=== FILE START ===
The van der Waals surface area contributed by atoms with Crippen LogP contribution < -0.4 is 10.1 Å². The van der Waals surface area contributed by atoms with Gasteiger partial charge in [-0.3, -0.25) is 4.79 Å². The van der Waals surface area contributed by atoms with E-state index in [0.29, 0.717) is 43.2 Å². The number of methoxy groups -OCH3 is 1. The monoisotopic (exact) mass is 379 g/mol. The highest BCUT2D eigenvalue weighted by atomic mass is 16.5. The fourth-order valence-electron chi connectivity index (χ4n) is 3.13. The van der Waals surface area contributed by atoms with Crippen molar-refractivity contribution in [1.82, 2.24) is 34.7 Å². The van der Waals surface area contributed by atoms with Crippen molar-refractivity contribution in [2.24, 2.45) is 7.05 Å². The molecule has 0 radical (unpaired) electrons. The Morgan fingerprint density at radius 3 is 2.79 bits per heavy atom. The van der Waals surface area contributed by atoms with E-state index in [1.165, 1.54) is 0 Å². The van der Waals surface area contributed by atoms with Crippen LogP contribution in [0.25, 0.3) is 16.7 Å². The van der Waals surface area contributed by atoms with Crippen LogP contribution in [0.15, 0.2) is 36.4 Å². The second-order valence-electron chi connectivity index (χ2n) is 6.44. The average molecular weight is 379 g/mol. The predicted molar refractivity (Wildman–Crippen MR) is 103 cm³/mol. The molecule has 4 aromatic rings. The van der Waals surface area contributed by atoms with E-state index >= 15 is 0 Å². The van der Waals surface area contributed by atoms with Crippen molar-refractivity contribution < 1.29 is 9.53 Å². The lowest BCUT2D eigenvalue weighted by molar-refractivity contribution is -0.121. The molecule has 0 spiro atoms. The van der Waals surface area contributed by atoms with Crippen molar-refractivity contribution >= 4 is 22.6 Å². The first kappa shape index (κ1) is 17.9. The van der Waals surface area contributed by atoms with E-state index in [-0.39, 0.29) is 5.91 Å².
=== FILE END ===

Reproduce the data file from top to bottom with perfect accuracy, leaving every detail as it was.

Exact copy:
The van der Waals surface area contributed by atoms with Crippen LogP contribution < -0.4 is 10.1 Å². The van der Waals surface area contributed by atoms with Gasteiger partial charge in [-0.3, -0.25) is 4.79 Å². The van der Waals surface area contributed by atoms with E-state index in [0.29, 0.717) is 43.2 Å². The number of methoxy groups -OCH3 is 1. The monoisotopic (exact) mass is 379 g/mol. The highest BCUT2D eigenvalue weighted by atomic mass is 16.5. The fourth-order valence-electron chi connectivity index (χ4n) is 3.13. The van der Waals surface area contributed by atoms with Crippen molar-refractivity contribution in [1.82, 2.24) is 34.7 Å². The van der Waals surface area contributed by atoms with Crippen molar-refractivity contribution in [2.24, 2.45) is 7.05 Å². The molecule has 0 radical (unpaired) electrons. The Morgan fingerprint density at radius 3 is 2.79 bits per heavy atom. The van der Waals surface area contributed by atoms with E-state index in [1.165, 1.54) is 0 Å². The van der Waals surface area contributed by atoms with Crippen LogP contribution in [0.25, 0.3) is 16.7 Å². The van der Waals surface area contributed by atoms with Crippen LogP contribution in [0.15, 0.2) is 36.4 Å². The second-order valence-electron chi connectivity index (χ2n) is 6.44. The average molecular weight is 379 g/mol. The predicted molar refractivity (Wildman–Crippen MR) is 103 cm³/mol. The molecule has 4 aromatic rings. The van der Waals surface area contributed by atoms with E-state index >= 15 is 0 Å². The van der Waals surface area contributed by atoms with Crippen molar-refractivity contribution < 1.29 is 9.53 Å². The lowest BCUT2D eigenvalue weighted by molar-refractivity contribution is -0.121. The molecule has 0 spiro atoms. The van der Waals surface area contributed by atoms with Crippen molar-refractivity contribution >= 4 is 22.6 Å². The first kappa shape index (κ1) is 17.9. The van der Waals surface area contributed by atoms with E-state index in [-0.39, 0.29) is 5.91 Å².